Many Americans suffer from heavy dependence on one form of painkiller or another. This is mostly due to chronic pain, which afflicts an untold number of people, most of whom suffer in silence, with the only reprieve coming from the painkiller they eventually become addicted to.
One such painkiller is Codeine, and just like every other prescription painkiller, the potential for addiction to this medication is quite high. Over the years, rehabilitation facilities have had to deal with a massive number of opiate addiction cases, including heavy dependence on codeine, which is why most treatment facilities today count codeine rehab in their services, as the sheer number of people needing it is staggering.
Painkiller dependence is one of the most difficult addictions to deal with because of the nature of what the drug does to the body. Considering that it removes the pain a person feels, it is highly unlikely that people who suffered from chronic pain would want to go through it again should they decide to kick the painkiller habit.
Codeine is an opiate, or a substance derived from opium, and like most other opiates, is used in the treatment of pain. In the case of codeine, it is also used to treat diarrhea and coughing as well. Despite the fact that Codeine is actually just a short-acting painkiller, with most effects only lasting a few hours, it is one of the most commonly used opiates in the world.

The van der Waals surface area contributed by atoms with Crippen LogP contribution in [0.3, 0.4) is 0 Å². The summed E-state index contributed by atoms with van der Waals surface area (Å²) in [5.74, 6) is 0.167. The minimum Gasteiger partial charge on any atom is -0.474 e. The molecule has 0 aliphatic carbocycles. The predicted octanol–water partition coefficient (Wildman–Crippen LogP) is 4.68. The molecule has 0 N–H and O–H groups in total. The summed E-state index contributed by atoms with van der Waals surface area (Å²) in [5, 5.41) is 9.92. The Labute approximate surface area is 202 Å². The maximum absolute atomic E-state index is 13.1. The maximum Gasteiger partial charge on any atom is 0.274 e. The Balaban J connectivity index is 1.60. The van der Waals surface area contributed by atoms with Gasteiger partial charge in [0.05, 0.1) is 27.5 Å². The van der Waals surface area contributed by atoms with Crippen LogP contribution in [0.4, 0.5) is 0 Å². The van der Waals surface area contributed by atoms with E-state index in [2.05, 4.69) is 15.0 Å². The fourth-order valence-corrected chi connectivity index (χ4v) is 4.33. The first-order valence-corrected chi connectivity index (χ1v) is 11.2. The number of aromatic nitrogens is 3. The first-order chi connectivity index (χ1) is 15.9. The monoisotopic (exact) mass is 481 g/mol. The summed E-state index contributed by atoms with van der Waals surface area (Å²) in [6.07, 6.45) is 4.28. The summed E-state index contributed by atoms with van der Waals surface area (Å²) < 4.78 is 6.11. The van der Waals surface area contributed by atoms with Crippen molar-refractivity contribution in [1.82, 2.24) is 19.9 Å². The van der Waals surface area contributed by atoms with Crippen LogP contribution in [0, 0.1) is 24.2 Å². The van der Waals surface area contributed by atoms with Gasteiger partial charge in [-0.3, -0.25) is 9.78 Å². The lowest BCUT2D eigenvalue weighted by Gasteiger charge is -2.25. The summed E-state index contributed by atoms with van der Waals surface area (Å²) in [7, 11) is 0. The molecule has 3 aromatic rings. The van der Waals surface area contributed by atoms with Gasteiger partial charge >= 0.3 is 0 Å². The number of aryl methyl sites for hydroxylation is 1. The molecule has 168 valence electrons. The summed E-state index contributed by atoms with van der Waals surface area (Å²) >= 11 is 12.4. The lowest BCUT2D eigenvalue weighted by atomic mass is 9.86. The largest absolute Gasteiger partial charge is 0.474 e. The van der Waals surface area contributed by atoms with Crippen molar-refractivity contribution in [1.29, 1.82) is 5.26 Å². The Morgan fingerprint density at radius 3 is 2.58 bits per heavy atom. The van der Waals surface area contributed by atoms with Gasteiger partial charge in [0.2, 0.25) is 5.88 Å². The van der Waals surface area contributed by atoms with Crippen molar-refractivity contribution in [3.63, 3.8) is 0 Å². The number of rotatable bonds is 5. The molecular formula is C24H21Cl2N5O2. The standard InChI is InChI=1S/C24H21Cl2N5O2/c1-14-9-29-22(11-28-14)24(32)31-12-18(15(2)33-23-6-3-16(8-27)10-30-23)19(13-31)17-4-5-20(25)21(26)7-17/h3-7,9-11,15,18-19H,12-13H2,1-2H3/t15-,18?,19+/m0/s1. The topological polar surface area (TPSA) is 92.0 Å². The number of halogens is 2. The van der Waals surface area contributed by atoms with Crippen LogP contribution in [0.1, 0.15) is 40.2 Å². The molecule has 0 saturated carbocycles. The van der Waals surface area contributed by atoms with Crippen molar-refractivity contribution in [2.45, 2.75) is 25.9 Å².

Codeine is particularly addictive because not only will it relieve the pain that the person is suffering from, but because it directly works on the central nervous system, it can also affect the reward system of the brain, causing a euphoric sensation in the user.
Another reason why people tend to take so much of it is the fact that it is short-acting, and once the effect wears off, the person is sure to take more of it, and in quantities that are well beyond the prescribed dosage. This is why people take so much of this substance.
What makes codeine use even more worrisome is the fact that it is considered a “gateway drug” or a substance that tends to make people try other substances as well. People who have experienced the euphoric effects from codeine would want to find something similar that could give an even greater and longer effect, leading them to try other opiates.
Most substances come with a side effect that could manifest depending on the person’s physical makeup. Being hooked on a particular substance, however, tends to make these side effects manifest regardless of the person’s physical makeup. Side effects tend to be even more pronounced if the abused substance is particularly potent.
More than these common side effects, long-term abuse of codeine will also bring about these serious side effects as well:
The withdrawal symptoms of codeine are similar to those seen in other opiate dependencies.
These symptoms alone are not anywhere near life-threatening, although the potential complications that could arise from them are the ones that cause concern. A few examples are diarrhea and dehydration. If not treated in time, dehydration could cause the body to shut down and eventually lead to death.